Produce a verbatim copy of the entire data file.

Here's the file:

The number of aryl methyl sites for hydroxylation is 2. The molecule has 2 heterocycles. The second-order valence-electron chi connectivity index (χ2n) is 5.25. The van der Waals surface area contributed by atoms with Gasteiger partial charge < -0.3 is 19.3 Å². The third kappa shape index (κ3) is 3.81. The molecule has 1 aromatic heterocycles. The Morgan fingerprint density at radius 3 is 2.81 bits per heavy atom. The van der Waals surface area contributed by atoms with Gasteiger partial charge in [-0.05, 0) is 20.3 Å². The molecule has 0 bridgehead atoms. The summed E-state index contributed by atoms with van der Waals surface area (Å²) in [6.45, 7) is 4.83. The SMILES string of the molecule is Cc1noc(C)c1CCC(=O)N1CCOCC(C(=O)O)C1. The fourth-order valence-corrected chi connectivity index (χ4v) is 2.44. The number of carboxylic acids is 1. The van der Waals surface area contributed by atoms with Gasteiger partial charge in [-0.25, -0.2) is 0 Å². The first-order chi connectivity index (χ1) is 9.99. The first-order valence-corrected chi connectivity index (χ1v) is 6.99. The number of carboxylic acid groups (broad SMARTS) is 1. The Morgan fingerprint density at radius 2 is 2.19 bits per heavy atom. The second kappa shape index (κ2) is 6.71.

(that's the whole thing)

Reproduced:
The number of aryl methyl sites for hydroxylation is 2. The molecule has 2 heterocycles. The second-order valence-electron chi connectivity index (χ2n) is 5.25. The van der Waals surface area contributed by atoms with Gasteiger partial charge < -0.3 is 19.3 Å². The third kappa shape index (κ3) is 3.81. The molecule has 1 aromatic heterocycles. The Morgan fingerprint density at radius 3 is 2.81 bits per heavy atom. The van der Waals surface area contributed by atoms with Gasteiger partial charge in [-0.05, 0) is 20.3 Å². The molecule has 0 bridgehead atoms. The summed E-state index contributed by atoms with van der Waals surface area (Å²) in [6.45, 7) is 4.83. The SMILES string of the molecule is Cc1noc(C)c1CCC(=O)N1CCOCC(C(=O)O)C1. The fourth-order valence-corrected chi connectivity index (χ4v) is 2.44. The number of carboxylic acids is 1. The van der Waals surface area contributed by atoms with Gasteiger partial charge in [-0.25, -0.2) is 0 Å². The first-order chi connectivity index (χ1) is 9.99. The first-order valence-corrected chi connectivity index (χ1v) is 6.99. The number of carboxylic acid groups (broad SMARTS) is 1. The Morgan fingerprint density at radius 2 is 2.19 bits per heavy atom. The second kappa shape index (κ2) is 6.71.